Since 1976, Black History Month has been celebrated every February across the U.S. During this month, many Berkeley High School teachers cover topics related to Black history in the country.
Dawn Williams, co-chair of the African Studies Department, as well as a teacher for both Spanish in the African Diaspora and African Diaspora Dance, shared how she covers Black history in her classes throughout the year.
“In our (dance) class, we’re learning about Black history all year long. So it’s not just February, we just have performances at a higher rate,” said Williams.
She also talked about her Spanish class.
“I get different facts every day, and at the end of the month we do this big Kahoot game and the winner gets a gift certificate to a Black business with cupcakes,” said Williams.
Spencer Pritchard, who teaches and co-chairs the African American Studies department, also said that he teaches Black history throughout the year.
“Since I teach Black history every day throughout the year, we keep doing what we have been doing throughout the year,” said Pritchard. “In fact, we learn the history of (Black History Month) at the beginning of the school year when we learn about Carter G. Woodson and his impact on education within the Black community. We do have department-wide events where we celebrate the month that my classes do attend.”
Armana Aradom, Black Student Union (BSU) co-president, said the club plans to spread awareness around Black history through bulletin announcements. “This year, (the BSU) is planning to appear on the bulletin three times a week to shine light on the unsung Black heroes and pioneers of our nation,” said Aradom. “We hope these school-wide announcements will educate our peers on the positive global impact of Black Americans and change the narrative of what it means to be Black.”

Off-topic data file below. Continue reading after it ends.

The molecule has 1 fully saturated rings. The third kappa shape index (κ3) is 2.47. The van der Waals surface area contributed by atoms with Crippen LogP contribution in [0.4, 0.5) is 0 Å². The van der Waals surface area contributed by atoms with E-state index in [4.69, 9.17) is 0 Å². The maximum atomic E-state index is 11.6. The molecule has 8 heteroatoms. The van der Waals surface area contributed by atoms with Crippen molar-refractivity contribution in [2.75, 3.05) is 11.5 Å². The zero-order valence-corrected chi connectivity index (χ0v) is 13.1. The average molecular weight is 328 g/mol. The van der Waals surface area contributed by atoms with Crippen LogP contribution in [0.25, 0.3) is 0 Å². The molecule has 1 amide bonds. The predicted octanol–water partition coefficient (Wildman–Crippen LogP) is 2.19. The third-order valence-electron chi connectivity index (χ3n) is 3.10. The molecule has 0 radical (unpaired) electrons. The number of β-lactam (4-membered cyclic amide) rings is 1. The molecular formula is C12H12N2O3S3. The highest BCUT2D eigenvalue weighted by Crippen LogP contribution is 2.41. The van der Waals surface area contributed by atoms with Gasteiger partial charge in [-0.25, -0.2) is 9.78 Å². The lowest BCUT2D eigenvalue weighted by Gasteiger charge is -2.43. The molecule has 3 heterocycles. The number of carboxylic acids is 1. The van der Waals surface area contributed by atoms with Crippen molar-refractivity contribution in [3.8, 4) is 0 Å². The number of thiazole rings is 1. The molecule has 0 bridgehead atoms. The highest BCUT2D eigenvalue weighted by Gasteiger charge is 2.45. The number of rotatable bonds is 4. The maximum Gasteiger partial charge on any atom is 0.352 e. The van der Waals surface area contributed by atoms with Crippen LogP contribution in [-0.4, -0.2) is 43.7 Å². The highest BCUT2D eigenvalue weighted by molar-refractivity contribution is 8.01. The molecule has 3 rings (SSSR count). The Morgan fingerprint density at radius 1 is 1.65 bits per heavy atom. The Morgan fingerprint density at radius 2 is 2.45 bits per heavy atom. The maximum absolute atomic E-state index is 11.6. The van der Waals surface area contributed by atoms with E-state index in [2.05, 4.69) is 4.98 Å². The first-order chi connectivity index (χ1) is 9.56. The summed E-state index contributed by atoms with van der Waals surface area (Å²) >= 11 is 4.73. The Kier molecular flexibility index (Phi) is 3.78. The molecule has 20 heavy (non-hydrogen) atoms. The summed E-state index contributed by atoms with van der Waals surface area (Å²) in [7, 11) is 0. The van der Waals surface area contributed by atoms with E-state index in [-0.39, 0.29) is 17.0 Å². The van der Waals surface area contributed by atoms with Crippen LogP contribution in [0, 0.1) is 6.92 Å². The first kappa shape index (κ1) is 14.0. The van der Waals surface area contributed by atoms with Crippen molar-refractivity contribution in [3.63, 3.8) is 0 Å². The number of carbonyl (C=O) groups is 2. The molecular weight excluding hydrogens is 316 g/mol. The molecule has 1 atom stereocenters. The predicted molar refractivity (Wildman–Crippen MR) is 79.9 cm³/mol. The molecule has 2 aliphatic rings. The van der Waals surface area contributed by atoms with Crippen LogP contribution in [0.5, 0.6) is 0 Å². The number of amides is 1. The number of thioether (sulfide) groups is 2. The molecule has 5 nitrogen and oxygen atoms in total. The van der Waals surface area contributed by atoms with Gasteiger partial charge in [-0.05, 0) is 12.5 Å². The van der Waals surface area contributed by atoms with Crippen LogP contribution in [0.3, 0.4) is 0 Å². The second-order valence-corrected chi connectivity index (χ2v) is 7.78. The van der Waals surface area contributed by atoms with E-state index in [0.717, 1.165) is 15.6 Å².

Spencer Pritchard talked about why it’s important for teachers to add Black history into their curriculum. “Black History Month is a great opportunity for people to learn about Black history, especially those who don’t think about Black history much throughout the other 11 months of the year,” said Pritchard. “Studying the history and culture of African Americans, whether you identify as that or not, is empowering and provides you a richer sense of where we have been, how we are all connected, and how we can address many issues that plague our communities today.”
However, Black history has been often limited to the month of February, instead of being included in the curriculum year-round.
“Since elementary school, my Black history lessons have only been taught in the month of February,” said Aradom. “Although I’m grateful for these teachings, it never sat right with me that we only spend a maximum of 29 days a year reflecting on Black history in our general curriculums. Improving education around Black history can be done by making Black history something that’s celebrated year-round; we don’t have to concentrate all of our learning in February.”
Williams emphasized the importance of acknowledging Black history as part of American history.
“Just acknowledging that Black history is American history, that it’s important to do something to acknowledge the accomplishments and attributions of Black people in this country,” said Williams.